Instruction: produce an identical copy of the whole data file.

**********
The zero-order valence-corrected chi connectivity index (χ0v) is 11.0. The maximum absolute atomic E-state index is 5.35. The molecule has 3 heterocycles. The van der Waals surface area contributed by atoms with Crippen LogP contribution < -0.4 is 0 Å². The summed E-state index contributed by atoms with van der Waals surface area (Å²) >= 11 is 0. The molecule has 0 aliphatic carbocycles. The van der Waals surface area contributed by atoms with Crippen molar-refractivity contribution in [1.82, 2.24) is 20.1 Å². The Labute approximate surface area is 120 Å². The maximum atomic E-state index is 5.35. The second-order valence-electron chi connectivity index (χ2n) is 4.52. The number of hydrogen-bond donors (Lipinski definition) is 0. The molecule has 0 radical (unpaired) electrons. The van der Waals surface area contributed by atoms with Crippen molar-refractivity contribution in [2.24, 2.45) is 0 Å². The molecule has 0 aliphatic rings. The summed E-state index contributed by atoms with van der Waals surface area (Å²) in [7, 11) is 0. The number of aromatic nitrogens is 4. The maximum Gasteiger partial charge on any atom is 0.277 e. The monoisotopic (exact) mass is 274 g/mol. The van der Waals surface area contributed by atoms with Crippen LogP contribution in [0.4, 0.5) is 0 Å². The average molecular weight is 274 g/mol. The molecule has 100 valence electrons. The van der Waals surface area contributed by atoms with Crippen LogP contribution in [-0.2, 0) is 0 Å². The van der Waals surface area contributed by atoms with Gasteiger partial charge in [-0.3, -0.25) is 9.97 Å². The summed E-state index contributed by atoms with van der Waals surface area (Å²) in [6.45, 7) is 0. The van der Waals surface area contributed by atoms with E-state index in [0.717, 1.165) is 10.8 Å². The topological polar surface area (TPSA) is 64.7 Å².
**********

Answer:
The zero-order valence-corrected chi connectivity index (χ0v) is 11.0. The maximum absolute atomic E-state index is 5.35. The molecule has 3 heterocycles. The van der Waals surface area contributed by atoms with Crippen LogP contribution < -0.4 is 0 Å². The summed E-state index contributed by atoms with van der Waals surface area (Å²) >= 11 is 0. The molecule has 0 aliphatic carbocycles. The van der Waals surface area contributed by atoms with Crippen molar-refractivity contribution in [1.82, 2.24) is 20.1 Å². The Labute approximate surface area is 120 Å². The maximum atomic E-state index is 5.35. The second-order valence-electron chi connectivity index (χ2n) is 4.52. The number of hydrogen-bond donors (Lipinski definition) is 0. The molecule has 0 radical (unpaired) electrons. The van der Waals surface area contributed by atoms with Crippen molar-refractivity contribution in [2.24, 2.45) is 0 Å². The molecule has 0 aliphatic rings. The summed E-state index contributed by atoms with van der Waals surface area (Å²) in [7, 11) is 0. The number of aromatic nitrogens is 4. The maximum Gasteiger partial charge on any atom is 0.277 e. The monoisotopic (exact) mass is 274 g/mol. The van der Waals surface area contributed by atoms with Crippen LogP contribution in [0.4, 0.5) is 0 Å². The average molecular weight is 274 g/mol. The molecule has 100 valence electrons. The van der Waals surface area contributed by atoms with Crippen LogP contribution in [-0.2, 0) is 0 Å². The van der Waals surface area contributed by atoms with Gasteiger partial charge in [-0.3, -0.25) is 9.97 Å². The summed E-state index contributed by atoms with van der Waals surface area (Å²) in [6.45, 7) is 0. The van der Waals surface area contributed by atoms with E-state index in [0.717, 1.165) is 10.8 Å². The topological polar surface area (TPSA) is 64.7 Å².